Eye tracking can also be applied to menu navigation and more natural gaming. HTC suggests, for example, that eye tracking could be used to automate shooting, so that you merely look at your enemies without having to target them with a controller. Whether that’s any fun or not will be seen, but simply looking at things to win doesn’t sound like much of a “game.” Menu selection, done by looking at the item you want to choose, is a perfectly plausible application for the technology.
The “Pro” in the name really does mean “professional,” because this new headset isn’t designed for gaming. This piece of kit is for the workers of the world, and it’s used for actions like selling cars through virtual experiences, training employees, and more. At this point, HTC says that the enterprise and professional market is a “healthy place for us to go,” so more of this kind of partnership is likely.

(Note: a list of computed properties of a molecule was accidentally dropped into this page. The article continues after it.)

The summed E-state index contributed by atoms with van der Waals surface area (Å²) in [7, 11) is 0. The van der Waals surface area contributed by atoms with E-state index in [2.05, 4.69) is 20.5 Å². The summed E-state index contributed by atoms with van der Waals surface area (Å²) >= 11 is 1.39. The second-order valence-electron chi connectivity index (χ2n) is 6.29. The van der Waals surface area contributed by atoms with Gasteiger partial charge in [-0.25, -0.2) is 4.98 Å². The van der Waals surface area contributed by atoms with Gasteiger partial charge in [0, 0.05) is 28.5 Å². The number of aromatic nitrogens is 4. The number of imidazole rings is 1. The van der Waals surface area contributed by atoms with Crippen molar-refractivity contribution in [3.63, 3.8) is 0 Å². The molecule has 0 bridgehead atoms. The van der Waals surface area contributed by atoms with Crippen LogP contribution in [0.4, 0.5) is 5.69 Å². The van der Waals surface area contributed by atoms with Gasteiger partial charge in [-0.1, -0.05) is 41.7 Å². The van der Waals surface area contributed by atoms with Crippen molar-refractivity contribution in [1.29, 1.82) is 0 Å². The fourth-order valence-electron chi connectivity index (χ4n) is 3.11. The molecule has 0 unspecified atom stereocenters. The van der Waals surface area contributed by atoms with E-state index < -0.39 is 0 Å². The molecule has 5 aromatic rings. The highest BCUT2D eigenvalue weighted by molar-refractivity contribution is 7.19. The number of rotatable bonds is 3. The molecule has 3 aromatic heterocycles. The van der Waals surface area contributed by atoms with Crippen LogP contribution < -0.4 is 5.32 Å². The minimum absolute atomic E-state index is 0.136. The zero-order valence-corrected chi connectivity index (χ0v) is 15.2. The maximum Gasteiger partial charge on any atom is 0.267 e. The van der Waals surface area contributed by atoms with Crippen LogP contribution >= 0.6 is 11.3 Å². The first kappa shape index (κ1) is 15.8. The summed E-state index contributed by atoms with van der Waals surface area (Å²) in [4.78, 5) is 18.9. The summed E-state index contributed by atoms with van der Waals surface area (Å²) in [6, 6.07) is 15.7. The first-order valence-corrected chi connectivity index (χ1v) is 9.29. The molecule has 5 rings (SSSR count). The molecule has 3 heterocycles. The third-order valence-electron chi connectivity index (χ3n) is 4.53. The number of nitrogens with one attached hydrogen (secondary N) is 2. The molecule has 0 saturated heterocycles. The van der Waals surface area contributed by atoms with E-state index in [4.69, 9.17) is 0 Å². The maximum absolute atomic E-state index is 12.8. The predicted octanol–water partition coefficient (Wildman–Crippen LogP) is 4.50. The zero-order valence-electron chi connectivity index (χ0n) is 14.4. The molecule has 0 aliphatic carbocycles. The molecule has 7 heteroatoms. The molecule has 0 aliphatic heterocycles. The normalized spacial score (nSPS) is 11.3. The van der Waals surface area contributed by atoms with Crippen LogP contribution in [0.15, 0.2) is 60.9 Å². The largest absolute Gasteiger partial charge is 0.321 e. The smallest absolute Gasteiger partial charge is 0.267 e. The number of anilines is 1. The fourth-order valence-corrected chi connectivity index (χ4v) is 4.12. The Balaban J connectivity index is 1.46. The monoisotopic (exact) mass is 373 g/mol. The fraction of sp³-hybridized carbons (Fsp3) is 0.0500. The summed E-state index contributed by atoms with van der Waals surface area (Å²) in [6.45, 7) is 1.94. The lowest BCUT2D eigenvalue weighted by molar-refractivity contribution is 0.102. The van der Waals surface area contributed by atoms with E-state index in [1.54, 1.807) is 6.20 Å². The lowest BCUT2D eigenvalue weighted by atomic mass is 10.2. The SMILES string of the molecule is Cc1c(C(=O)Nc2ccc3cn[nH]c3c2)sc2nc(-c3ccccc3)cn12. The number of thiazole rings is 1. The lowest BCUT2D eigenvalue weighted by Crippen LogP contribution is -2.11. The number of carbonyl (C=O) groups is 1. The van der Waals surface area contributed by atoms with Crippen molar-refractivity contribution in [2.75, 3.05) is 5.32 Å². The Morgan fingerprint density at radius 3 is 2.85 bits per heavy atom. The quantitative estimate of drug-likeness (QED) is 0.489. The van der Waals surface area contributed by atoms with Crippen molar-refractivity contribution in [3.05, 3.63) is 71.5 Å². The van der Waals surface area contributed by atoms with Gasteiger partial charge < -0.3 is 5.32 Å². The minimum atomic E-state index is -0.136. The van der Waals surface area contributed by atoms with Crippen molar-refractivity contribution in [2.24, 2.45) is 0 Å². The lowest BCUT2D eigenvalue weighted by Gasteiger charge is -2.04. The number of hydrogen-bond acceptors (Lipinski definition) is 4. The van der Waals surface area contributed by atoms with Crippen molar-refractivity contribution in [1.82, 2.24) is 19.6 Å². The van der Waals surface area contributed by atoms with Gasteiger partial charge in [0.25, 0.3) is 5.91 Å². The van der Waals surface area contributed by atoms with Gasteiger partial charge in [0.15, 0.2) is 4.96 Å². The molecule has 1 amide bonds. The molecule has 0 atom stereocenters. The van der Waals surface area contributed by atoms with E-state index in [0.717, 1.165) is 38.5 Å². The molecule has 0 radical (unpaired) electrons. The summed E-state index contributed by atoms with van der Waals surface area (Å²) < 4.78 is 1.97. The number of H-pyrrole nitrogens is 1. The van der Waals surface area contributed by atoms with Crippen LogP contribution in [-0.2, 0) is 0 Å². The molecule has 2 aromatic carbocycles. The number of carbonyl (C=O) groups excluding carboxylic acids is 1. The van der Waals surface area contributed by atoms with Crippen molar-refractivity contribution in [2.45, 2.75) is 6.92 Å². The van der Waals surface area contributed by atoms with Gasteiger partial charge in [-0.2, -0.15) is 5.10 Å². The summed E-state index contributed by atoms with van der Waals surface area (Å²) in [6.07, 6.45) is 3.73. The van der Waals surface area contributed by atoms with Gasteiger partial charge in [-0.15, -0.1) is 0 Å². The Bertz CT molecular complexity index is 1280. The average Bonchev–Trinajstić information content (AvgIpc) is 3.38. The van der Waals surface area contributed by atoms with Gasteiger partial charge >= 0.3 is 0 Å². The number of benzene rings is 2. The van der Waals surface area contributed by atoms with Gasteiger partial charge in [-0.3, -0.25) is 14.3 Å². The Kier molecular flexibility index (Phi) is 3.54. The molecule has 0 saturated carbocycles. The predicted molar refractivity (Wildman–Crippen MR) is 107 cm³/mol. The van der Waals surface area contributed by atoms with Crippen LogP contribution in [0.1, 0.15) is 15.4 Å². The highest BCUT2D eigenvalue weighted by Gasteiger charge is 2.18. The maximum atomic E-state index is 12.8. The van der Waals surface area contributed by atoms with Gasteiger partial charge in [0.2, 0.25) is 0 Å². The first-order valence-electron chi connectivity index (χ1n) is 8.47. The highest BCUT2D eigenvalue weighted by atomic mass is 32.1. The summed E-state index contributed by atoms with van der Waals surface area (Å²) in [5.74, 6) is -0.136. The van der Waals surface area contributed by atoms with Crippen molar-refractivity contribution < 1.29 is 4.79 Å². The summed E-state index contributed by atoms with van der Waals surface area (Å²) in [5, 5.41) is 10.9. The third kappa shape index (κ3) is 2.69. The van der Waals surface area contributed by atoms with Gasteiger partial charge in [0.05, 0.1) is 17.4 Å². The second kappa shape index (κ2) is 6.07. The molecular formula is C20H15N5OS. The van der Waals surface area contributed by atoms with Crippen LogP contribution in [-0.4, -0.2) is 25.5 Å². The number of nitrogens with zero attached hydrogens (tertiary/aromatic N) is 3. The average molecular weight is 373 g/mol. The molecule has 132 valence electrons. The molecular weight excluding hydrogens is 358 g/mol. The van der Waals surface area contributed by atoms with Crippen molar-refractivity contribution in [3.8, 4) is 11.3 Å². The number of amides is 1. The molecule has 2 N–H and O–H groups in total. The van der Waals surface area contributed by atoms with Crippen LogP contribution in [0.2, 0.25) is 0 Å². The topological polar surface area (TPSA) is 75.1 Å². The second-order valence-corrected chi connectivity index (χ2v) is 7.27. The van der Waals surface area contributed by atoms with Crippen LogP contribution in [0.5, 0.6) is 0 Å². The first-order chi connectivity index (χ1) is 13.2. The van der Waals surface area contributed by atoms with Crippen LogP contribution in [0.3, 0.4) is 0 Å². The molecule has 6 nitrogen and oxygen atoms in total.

We don’t yet know how much the Vive Pro Eye will cost, but given that the earlier Vive Pro currently retails for $799, we expect it to be more than that.
The Vive Cosmos
The other new device in the Vive world is the Cosmos, an untethered headset that also boasts inside-out tracking. That means it’s a complete system unto itself and doesn’t need to be, well, tethered to a PC to operate, and it doesn’t need external trackers to know its location and angle in an environment. It can, though, track the two Vive controllers you hold in your hands.
The Vive Cosmos is also apparently designed with comfort first and foremost, with breathable fabric around the crown of the headset and an effort to achieve optimal weight distribution. You can flip up the front of the Vive Cosmos if you need to quickly look down at something in the real world.